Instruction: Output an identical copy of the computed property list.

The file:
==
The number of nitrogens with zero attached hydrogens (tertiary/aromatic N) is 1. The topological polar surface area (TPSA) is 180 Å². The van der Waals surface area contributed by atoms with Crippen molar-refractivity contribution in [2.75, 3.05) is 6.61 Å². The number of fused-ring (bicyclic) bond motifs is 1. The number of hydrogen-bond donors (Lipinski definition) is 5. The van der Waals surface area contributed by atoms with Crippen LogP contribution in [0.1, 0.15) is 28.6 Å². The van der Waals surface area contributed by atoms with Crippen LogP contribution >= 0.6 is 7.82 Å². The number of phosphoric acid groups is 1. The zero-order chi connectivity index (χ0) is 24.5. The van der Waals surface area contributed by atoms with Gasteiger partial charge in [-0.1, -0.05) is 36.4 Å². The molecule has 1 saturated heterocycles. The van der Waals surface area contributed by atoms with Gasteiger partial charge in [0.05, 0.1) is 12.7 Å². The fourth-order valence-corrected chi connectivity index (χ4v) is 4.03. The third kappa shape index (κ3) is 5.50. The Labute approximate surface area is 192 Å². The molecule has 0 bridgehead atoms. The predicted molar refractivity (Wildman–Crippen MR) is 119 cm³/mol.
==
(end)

The number of nitrogens with zero attached hydrogens (tertiary/aromatic N) is 1. The topological polar surface area (TPSA) is 180 Å². The van der Waals surface area contributed by atoms with Crippen molar-refractivity contribution in [2.75, 3.05) is 6.61 Å². The number of fused-ring (bicyclic) bond motifs is 1. The number of hydrogen-bond donors (Lipinski definition) is 5. The van der Waals surface area contributed by atoms with Crippen LogP contribution in [0.1, 0.15) is 28.6 Å². The van der Waals surface area contributed by atoms with Crippen LogP contribution >= 0.6 is 7.82 Å². The number of phosphoric acid groups is 1. The zero-order chi connectivity index (χ0) is 24.5. The van der Waals surface area contributed by atoms with Gasteiger partial charge in [-0.1, -0.05) is 36.4 Å². The molecule has 1 saturated heterocycles. The van der Waals surface area contributed by atoms with Gasteiger partial charge in [0.05, 0.1) is 12.7 Å². The fourth-order valence-corrected chi connectivity index (χ4v) is 4.03. The third kappa shape index (κ3) is 5.50. The Labute approximate surface area is 192 Å². The molecule has 0 bridgehead atoms. The predicted molar refractivity (Wildman–Crippen MR) is 119 cm³/mol.